The interior is well presented but informal. The tables are ideal for
groups of four, yet the bulk of the seating is based around the conveyor
belt which snakes around the space. This is ideal for a couple or if
you’re on your own. Once you’re sat down and have decided which of the
menu choices to go for you simply watch the food go past and pick up
anything that you like the look of. In comparison to Yo Sushi there is
not the same range of dishes, and Gili Gulu is lacking some of the more
time-intensive sushi rolls, but at a much reduced price I certainly
aren’t complaining. There’s a choice of rice and raw fish sushi rolls,
with a light spread of wasabe, as well as a few cooked dishes for the
less brave. On the conveyor belt you’ll also find dumplings, plates of
noodles, peas in their pods, and a few ‘tourist pleaser’ dishes such as
chicken on skewers, spring rolls and prawn crackers.

The main failing of Gili Gulu, though, is that at busier times they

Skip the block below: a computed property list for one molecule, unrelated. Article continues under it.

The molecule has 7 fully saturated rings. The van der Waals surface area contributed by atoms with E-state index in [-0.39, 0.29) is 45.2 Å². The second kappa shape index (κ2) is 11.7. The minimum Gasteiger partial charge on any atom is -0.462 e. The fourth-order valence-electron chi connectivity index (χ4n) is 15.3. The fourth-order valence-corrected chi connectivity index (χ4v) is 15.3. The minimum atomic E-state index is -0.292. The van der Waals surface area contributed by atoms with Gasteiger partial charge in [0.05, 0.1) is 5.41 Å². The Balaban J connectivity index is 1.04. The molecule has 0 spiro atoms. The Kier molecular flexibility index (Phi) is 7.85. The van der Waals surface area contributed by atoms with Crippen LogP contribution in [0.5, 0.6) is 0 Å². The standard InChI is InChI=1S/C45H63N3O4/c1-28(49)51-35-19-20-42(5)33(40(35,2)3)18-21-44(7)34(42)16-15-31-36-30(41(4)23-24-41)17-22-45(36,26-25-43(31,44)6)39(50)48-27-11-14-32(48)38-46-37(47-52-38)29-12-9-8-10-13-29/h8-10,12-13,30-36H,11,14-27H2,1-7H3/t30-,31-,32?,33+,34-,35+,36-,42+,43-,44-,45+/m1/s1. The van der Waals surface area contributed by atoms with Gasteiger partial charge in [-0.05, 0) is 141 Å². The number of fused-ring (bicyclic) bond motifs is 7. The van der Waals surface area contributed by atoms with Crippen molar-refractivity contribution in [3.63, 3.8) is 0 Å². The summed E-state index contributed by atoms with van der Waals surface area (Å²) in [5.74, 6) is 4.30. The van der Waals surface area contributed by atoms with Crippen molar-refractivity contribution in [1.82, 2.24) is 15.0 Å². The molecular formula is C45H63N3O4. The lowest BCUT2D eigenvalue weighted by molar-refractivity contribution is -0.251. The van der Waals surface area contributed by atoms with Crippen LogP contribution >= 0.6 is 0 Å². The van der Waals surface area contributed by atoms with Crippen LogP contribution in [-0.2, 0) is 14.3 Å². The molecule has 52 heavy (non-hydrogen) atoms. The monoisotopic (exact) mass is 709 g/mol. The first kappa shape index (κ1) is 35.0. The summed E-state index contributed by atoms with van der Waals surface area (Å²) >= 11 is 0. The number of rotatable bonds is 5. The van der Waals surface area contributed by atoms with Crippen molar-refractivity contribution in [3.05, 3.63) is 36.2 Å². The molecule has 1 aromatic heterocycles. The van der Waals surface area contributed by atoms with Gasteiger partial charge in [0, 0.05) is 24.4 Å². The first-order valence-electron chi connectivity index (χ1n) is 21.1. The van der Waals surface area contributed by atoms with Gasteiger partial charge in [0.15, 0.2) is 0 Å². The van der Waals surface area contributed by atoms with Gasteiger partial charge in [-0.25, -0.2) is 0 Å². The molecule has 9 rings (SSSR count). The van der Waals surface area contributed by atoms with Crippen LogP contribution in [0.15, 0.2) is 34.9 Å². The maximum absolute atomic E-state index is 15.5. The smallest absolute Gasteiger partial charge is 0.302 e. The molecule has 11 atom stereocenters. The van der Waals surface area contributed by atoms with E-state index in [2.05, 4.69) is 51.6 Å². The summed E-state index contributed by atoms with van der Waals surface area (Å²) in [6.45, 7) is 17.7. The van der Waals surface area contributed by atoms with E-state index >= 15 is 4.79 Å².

often don’t have enough staff. Although the food from the conveyor belt
is self service the idea of free tea refills loses its appeal if you
can’t attract the attention of someone with a tea pot. Not being a sushi
expert I can’t comment on the authenticity of the food but having
sampled the Yo Shushi experience (and it is still more of an experience)
I can’t say I have noticed any shortcomings.

Gili Gulu is a great place for a quick, informal meal before an evening
out or at the end of an afternoon in town. It’s certainly not an
upmarket restaurant but if you’re in the area and fancy some fast but
stylish food then I think it’s hard to beat.

Address: Gili Gulu, 50-52 Monmouth Street, London, WC2

Nearest tube: Leicester Square or Covent Garden.

Review of Gili Gulu on London eats

Restaurant review: Vic Naylor’s, Clerkenwell, London

Vic Naylor’s in Clerkenwell is one of a collection of reasonably
up-market restaurants along St John Street. On entering the
bar/restaurant one is struck by the effort that has been put into the
interior, yet somehow it appears very natural. It’s also slightly more